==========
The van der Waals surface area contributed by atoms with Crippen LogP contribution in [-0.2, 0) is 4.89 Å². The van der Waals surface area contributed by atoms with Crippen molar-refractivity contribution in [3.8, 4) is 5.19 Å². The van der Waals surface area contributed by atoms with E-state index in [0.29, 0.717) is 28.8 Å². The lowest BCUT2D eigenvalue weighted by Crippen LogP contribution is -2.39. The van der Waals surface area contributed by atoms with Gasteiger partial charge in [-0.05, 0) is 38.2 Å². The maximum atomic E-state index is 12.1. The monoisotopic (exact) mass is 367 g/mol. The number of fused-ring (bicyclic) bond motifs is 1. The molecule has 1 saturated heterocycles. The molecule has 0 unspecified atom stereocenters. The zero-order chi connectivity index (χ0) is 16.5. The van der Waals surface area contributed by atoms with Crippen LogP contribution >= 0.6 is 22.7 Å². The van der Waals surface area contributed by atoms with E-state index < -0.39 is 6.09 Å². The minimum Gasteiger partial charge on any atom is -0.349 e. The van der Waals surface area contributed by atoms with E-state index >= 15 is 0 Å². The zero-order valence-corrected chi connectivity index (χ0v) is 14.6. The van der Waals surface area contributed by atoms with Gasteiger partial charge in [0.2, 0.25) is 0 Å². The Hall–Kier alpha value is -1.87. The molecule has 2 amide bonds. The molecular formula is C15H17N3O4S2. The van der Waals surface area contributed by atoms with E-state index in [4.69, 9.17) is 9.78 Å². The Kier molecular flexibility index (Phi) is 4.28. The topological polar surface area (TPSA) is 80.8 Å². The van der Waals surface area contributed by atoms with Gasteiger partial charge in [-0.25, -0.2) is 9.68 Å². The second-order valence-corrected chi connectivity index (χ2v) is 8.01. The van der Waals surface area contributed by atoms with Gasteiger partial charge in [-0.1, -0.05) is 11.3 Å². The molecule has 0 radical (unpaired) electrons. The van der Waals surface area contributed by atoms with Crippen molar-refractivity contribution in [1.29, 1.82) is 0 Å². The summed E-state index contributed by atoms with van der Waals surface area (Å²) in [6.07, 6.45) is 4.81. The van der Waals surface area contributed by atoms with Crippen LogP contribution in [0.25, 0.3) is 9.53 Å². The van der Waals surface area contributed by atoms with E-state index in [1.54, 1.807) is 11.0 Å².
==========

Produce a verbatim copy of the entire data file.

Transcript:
The van der Waals surface area contributed by atoms with Crippen LogP contribution in [-0.2, 0) is 4.89 Å². The van der Waals surface area contributed by atoms with Crippen molar-refractivity contribution in [3.8, 4) is 5.19 Å². The van der Waals surface area contributed by atoms with E-state index in [0.29, 0.717) is 28.8 Å². The lowest BCUT2D eigenvalue weighted by Crippen LogP contribution is -2.39. The van der Waals surface area contributed by atoms with Gasteiger partial charge in [-0.05, 0) is 38.2 Å². The maximum atomic E-state index is 12.1. The monoisotopic (exact) mass is 367 g/mol. The number of fused-ring (bicyclic) bond motifs is 1. The molecule has 1 saturated heterocycles. The molecule has 0 unspecified atom stereocenters. The zero-order chi connectivity index (χ0) is 16.5. The van der Waals surface area contributed by atoms with Crippen LogP contribution >= 0.6 is 22.7 Å². The van der Waals surface area contributed by atoms with E-state index < -0.39 is 6.09 Å². The minimum Gasteiger partial charge on any atom is -0.349 e. The van der Waals surface area contributed by atoms with E-state index >= 15 is 0 Å². The zero-order valence-corrected chi connectivity index (χ0v) is 14.6. The van der Waals surface area contributed by atoms with Gasteiger partial charge in [0.2, 0.25) is 0 Å². The Hall–Kier alpha value is -1.87. The molecule has 2 amide bonds. The molecular formula is C15H17N3O4S2. The van der Waals surface area contributed by atoms with E-state index in [4.69, 9.17) is 9.78 Å². The Kier molecular flexibility index (Phi) is 4.28. The topological polar surface area (TPSA) is 80.8 Å². The van der Waals surface area contributed by atoms with Gasteiger partial charge in [-0.25, -0.2) is 9.68 Å². The second-order valence-corrected chi connectivity index (χ2v) is 8.01. The van der Waals surface area contributed by atoms with Gasteiger partial charge in [-0.1, -0.05) is 11.3 Å². The molecule has 0 radical (unpaired) electrons. The van der Waals surface area contributed by atoms with Crippen molar-refractivity contribution in [1.29, 1.82) is 0 Å². The summed E-state index contributed by atoms with van der Waals surface area (Å²) in [6.07, 6.45) is 4.81. The van der Waals surface area contributed by atoms with Crippen LogP contribution in [0.25, 0.3) is 9.53 Å². The van der Waals surface area contributed by atoms with E-state index in [1.54, 1.807) is 11.0 Å².